Cima Coppi

From Wikipedia, the free encyclopedia
Jump to: navigation, search

The Cima Coppi is the title given to the highest peak in the yearly running of the Giro d'Italia, one of cycling's Grand Tour races.[1] The mountain that is given this title each year awards more mountains classification points to the first rider than any of the other categorized mountains in the race.[2] The categorization was first introduced for the 1965 Giro d'Italia in honor of the late Fausto Coppi who won five editions of the Giro d'Italia and three mountain classification titles during his career.[3] It was first announced on 22 April 1965 by then race director Vicenzo Torriani that the highest peak would award two times as many mountains classification points.[4] Torriani thought of possibly awarding time bonuses to the first to summit the mountain; however, after many dissenting opinions, he opted to go award more mountains classification points.[4]

The Cima Coppi changes from year to year, depending on the altitude profile of the Giro d'Italia, but the Cima Coppi par excellence is the Stelvio Pass, which is 2758 meters, the highest point ever reached by the Giro. The Stelvio Pass has been used in the 1972, 1975, 1980, 1994, 2005 and 2012 editions. It was also expected in 1965 and 1988 editions, but in each case the course was modified due to weather conditions. In 2009, the Cima Coppi initially set to 2068 m above sea level the Blockhaus, the 17th stage was set, because re-routing to 2035m of Sestriere.

List of past Cima Coppis[edit]

List of Cima Coppis
Year Mountain Pass Altitude First to Summit Ref(s)
1965 Passo dello Stelvio 1,958 m (6,424 ft)[N 1]  Graziano Battistini (ITA)
1966 Passo Pordoi 2,239 m (7,346 ft)  Eddy Merckx (BEL)
1967 Tre Cime di Lavaredo 2,320 m (7,612 ft)  Felice Gimondi (ITA)
1968 Tre Cime di Lavaredo 2,320 m (7,612 ft)  Eddy Merckx (BEL)
1969 Passo Sella 2,214 m (7,264 ft)  Claudio Michelotto (ITA)
1970 Passo Pordoi 2,239 m (7,346 ft)  Luciano Armani (ITA)
1971 Grossglockner 2,506 m (8,222 ft)  Pierfranco Vianelli (ITA)
1972 Passo dello Stelvio 2,758 m (9,049 ft)  José Manuel Fuente (ESP)
1973 Passo di Giau 2,236 m (7,336 ft)  José Manuel Fuente (ESP)
1974 Tre Cime di Lavaredo 2,320 m (7,612 ft)  José Manuel Fuente (ESP)
1975 Passo dello Stelvio 2,758 m (9,049 ft)  Francisco Galdós (ESP)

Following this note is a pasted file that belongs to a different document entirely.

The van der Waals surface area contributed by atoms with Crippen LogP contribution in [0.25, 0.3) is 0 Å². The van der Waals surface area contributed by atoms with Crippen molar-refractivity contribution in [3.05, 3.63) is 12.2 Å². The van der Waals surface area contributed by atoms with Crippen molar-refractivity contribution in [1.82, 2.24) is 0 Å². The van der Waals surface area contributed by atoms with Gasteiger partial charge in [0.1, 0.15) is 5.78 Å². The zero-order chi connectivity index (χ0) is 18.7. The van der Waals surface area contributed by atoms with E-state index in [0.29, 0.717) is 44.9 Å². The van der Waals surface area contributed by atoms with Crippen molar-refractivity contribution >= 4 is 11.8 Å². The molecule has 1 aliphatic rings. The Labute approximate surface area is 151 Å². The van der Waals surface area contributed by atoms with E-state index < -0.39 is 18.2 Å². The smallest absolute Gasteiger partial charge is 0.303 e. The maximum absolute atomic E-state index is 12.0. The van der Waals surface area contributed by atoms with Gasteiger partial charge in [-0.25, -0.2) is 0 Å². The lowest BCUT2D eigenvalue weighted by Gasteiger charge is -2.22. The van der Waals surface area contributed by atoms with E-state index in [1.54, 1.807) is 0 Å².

1976 Vajolet Towers 2,758 m (9,049 ft)  Andrés Gandarias (ESP)
1977 Valparola Pass 2,200 m (7,218 ft)  Faustino Fernández Ovies (ESP)
1978 Passo Valles 2,033 m (6,670 ft)  Gianbattista Baronchelli (ITA)
1979 Passo Pordoi 2,239 m (7,346 ft)  Leonardo Natale (ITA)
1980 Passo dello Stelvio 2,758 m (9,049 ft)  Jean-René Bernaudeau (FRA)
1981 Tre Cime di Lavaredo 2,320 m (7,612 ft)  Beat Breu (SUI)
1982 Col d'Izoard 2,361 m (7,746 ft)  Lucien Van Impe (BEL)
1983 Passo Pordoi 2,239 m (7,346 ft)  Marino Lejarreta (ESP)
1984 Passo Pordoi 2,239 m (7,346 ft)  Laurent Fignon (FRA)
1985 Passo del Sempione 2,005 m (6,578 ft)  Reynel Montoya (COL)
1986 Passo Pordoi 2,239 m (7,346 ft)  Pedro Muñoz (ESP)
1987 Passo Pordoi 2,239 m (7,346 ft)  Jean-Claude Bagot (FRA)
1988 Passo dello Stelvio 2,758 m (9,049 ft) [N 2]
1989 Passo di Gavia 2,621 m (8,599 ft) [N 3]
1990 Passo Pordoi 2,239 m (7,346 ft)  Maurizio Vandelli (ITA)
 Charly Mottet (FRA)
1991 Passo Pordoi 2,239 m (7,346 ft)  Franco Vona (ITA)
 Franco Chioccioli (ITA)
1992 Passo Pordoi 2,239 m (7,346 ft)  Claudio Chiappucci (ITA)
1993 Passo Pordoi 2,239 m (7,346 ft)  Miguel Indurain (ESP)
1994 Passo dello Stelvio 2,758 m (9,049 ft)  Franco Vona (ITA)
1995 Colle dell'Agnello 2,744 m (9,003 ft) [N 4]
1996 Passo di Gavia 2,621 m (8,599 ft)  Hernan Buenahora (COL)
1997 Passo Pordoi 2,239 m (7,346 ft)  José Jaime González (COL)
1998 Passo Sella 2,214 m (7,264 ft)  Marco Pantani (ITA)
1999 Passo di Gavia 2,621 m (8,599 ft)  José Jaime González (COL)
2000 Colle dell'Agnello 2,744 m (9,003 ft)  José Jaime González (COL) [6]
2001 Colle Fauniera 2,511 m (8,238 ft) [N 5] [7]
2002 Passo Pordoi 2,239 m (7,346 ft)  Julio Alberto Pérez Cuapio (MEX) [8]
2003 Colle d'Esischie 2,366 m (7,762 ft)  Fredy González (COL) [9]
2004 Passo di Gavia 2,621 m (8,599 ft)  Vladimir Miholjević (CRO) [10]
2005 Passo dello Stelvio 2,758 m (9,049 ft)  José Rujano (VEN) [11]
2006 Passo di Gavia 2,621 m (8,599 ft)  Juan Manuel Gárate (ESP) [12]
2007 Colle dell'Agnello 2,744 m (9,003 ft)  Yoann Le Boulanger (FRA) [13]
2008 Passo di Gavia 2,621 m (8,599 ft)  Julio Alberto Pérez Cuapio (MEX) [14][15]
2009 Sestriere 2,035 m (6,677 ft)[N 6]  Stefano Garzelli (ITA) [16]
2010 Passo di Gavia 2,621 m (8,599 ft)  Johann Tschopp (SUI) [17]
2011 Passo di Giau 2,236 m (7,336 ft)  Stefano Garzelli (ITA) [18]
2012 Passo dello Stelvio 2,758 m (9,049 ft)  Thomas De Gendt (BEL) [19][20]
2013 Tre Cime di Lavaredo 2,320 m (7,612 ft)[N 7]  Vincenzo Nibali (ITA) [24]